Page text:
The right to privacy in the United States is abstracted as a right from the Fourth and 14th Amendments. There is nothing in the Constitution that explicitly grants the right to privacy, especially not in the digital world. However, many Americans do care about their privacy. According to a Pew research study published in March 2015, 93 percent of American adults said that being in control of who can get information about them is important. It is increasingly clear that the United States needs to update the American model of privacy safeguards to reflect public opinion.
In an interview with HPR, President Marc Rotenberg of the Electronic Privacy Information Center added that “The European model is the U.S. model. The problem is that we have not updated U.S. privacy law in many years. That is why there is an increasing divide between legal safeguards.” In other words, citizens from both regions desire similar safeguards for their privacy. European law has reflected that desire while American law has not. Bridging the gap is thus the necessary next step.
Bridging the Gap
It is becoming increasingly important to have shared data policies across regions. Not only would this lessen confusion between states, but it would also increase the effectiveness of digital policy. For instance, one new policy on electronic data that was recognized by EU authorities in 2006 is the right to be forgotten, which requires companies like Google to remove links to posts about EU citizens if they deem them to be “inadequate” or “irrelevant.” But no such protection exists across the Atlantic, and guaranteeing the right to be forgotten in the EU becomes a moot point if the same data can show up in the United States. As Brad Smith, the President and Chief Legal Officer of Microsoft put it in his most recent press release, it is time that “new laws adapted to a new technological world.” With data untied to any physical location, the laws governing said data must be similarly expansive. The invalidation of Safe Harbor in the Schrems case was a response to the ineffectiveness of American authorities in safeguarding citizen privacy with outdated privacy laws. In an interview with the HPR, Center for Digital Democracy Executive Director Jeff Chester commented: “the decision underscored how important privacy is as a right. The end of Safe Harbor was a long time coming. It was supposed to be a temporary program but the self-certification process never had any effective enforcement.”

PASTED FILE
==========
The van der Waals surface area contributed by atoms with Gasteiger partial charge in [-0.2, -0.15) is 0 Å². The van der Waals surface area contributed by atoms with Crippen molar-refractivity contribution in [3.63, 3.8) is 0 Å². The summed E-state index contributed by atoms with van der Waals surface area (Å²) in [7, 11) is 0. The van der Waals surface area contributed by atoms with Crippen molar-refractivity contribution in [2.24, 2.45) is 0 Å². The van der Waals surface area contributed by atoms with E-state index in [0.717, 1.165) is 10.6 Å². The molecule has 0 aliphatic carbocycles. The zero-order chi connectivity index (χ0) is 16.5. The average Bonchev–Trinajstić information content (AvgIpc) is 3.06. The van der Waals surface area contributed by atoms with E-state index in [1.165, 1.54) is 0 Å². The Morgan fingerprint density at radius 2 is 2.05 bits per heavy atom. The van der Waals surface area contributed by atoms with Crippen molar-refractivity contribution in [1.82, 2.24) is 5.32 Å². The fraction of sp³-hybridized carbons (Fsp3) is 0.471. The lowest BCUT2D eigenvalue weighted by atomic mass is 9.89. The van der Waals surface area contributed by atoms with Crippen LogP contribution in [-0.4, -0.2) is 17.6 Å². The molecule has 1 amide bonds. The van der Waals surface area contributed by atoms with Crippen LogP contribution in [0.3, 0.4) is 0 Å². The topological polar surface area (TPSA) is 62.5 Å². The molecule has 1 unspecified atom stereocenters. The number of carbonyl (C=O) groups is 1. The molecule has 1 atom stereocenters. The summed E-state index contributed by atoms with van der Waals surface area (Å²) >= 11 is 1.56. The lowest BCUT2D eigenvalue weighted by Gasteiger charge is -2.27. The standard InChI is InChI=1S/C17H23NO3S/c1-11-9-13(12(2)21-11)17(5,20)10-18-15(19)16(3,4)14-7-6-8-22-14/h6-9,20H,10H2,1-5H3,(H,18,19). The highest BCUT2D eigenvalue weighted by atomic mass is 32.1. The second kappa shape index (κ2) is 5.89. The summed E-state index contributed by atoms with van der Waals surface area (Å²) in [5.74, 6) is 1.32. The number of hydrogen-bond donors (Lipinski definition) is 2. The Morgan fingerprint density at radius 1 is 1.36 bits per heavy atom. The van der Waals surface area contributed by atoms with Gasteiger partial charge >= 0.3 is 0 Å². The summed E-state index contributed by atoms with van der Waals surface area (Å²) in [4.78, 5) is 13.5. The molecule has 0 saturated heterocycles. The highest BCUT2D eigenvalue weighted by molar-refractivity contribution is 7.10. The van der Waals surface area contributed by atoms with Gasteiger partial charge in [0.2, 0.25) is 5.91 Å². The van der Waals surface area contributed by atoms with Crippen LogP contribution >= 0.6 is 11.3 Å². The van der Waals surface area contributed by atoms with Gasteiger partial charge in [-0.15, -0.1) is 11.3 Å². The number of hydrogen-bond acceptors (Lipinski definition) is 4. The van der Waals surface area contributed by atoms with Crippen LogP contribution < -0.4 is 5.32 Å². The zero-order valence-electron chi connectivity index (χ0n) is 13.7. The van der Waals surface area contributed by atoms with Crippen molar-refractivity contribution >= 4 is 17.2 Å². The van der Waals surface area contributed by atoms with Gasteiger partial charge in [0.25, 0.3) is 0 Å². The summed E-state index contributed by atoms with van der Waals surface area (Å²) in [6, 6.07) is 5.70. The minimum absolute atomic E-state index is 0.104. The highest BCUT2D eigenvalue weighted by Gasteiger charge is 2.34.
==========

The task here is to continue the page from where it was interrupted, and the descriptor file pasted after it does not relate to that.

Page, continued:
U.S. NGOs and the EU have made clear recommendations for an enhanced Safe Harbor agreement. Among the suggestions is the termination of self-certification so that authorities are able to ensure that companies adhere to privacy guidelines. More general policies towards stronger encryption and the end of mass surveillance are discussed. Finally, in order to evaluate the progress towards goals of citizen privacy, the NGOs recommend an annual summit with full participation from both the EU and United States. However, according to Rotenberg, a commitment will have to come from Capitol Hill. “We are looking for changes in U.S. law. That can’t be accomplished in a negotiation with the Department of Commerce or the Federal Trade Commission. It needs to be accomplished in the U.S. legislative process.”
At the moment, the EU Commissioner for Justice Vera Jourova and U.S. legislators are deciding what Safe Harbor 2.0 will look like. Their decisions will play an important role in how data is treated. As Director Chester put it, “Privacy is a right. The new Safe Harbor should create clearly established limits on what companies can do in terms of data profiling and data trafficking. In Europe the individual is in control, and in the [United States] companies are in control.”